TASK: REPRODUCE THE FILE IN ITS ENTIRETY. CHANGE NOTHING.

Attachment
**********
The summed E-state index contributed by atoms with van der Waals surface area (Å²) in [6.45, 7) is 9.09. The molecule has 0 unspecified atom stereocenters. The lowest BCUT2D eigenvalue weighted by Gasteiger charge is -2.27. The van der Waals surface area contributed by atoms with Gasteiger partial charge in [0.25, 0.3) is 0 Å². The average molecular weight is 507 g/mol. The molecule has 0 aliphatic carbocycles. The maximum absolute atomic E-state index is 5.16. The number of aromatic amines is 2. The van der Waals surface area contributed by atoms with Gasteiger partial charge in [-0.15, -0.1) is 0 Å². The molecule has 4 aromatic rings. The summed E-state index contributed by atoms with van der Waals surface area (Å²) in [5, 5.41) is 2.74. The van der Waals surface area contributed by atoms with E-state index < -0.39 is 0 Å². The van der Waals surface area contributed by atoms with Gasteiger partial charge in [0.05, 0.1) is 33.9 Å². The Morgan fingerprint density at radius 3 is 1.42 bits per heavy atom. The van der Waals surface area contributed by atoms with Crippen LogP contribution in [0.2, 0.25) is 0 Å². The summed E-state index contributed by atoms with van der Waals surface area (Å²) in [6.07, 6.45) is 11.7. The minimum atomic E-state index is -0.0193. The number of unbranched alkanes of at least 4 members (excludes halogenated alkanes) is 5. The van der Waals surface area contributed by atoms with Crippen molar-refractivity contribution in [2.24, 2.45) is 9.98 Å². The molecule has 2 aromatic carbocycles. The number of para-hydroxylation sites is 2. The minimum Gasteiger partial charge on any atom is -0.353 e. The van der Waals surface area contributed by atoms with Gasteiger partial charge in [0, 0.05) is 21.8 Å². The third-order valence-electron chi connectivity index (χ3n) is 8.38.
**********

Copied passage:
The summed E-state index contributed by atoms with van der Waals surface area (Å²) in [6.45, 7) is 9.09. The molecule has 0 unspecified atom stereocenters. The lowest BCUT2D eigenvalue weighted by Gasteiger charge is -2.27. The van der Waals surface area contributed by atoms with Gasteiger partial charge in [0.25, 0.3) is 0 Å². The average molecular weight is 507 g/mol. The molecule has 0 aliphatic carbocycles. The maximum absolute atomic E-state index is 5.16. The number of aromatic amines is 2. The van der Waals surface area contributed by atoms with Gasteiger partial charge in [-0.15, -0.1) is 0 Å². The molecule has 4 aromatic rings. The summed E-state index contributed by atoms with van der Waals surface area (Å²) in [5, 5.41) is 2.74. The van der Waals surface area contributed by atoms with E-state index < -0.39 is 0 Å². The van der Waals surface area contributed by atoms with Gasteiger partial charge in [0.05, 0.1) is 33.9 Å². The Morgan fingerprint density at radius 3 is 1.42 bits per heavy atom. The van der Waals surface area contributed by atoms with Crippen LogP contribution in [0.2, 0.25) is 0 Å². The summed E-state index contributed by atoms with van der Waals surface area (Å²) in [6.07, 6.45) is 11.7. The minimum atomic E-state index is -0.0193. The number of unbranched alkanes of at least 4 members (excludes halogenated alkanes) is 5. The van der Waals surface area contributed by atoms with Crippen molar-refractivity contribution in [2.24, 2.45) is 9.98 Å². The molecule has 2 aromatic carbocycles. The number of para-hydroxylation sites is 2. The minimum Gasteiger partial charge on any atom is -0.353 e. The van der Waals surface area contributed by atoms with Gasteiger partial charge in [0, 0.05) is 21.8 Å². The third-order valence-electron chi connectivity index (χ3n) is 8.38.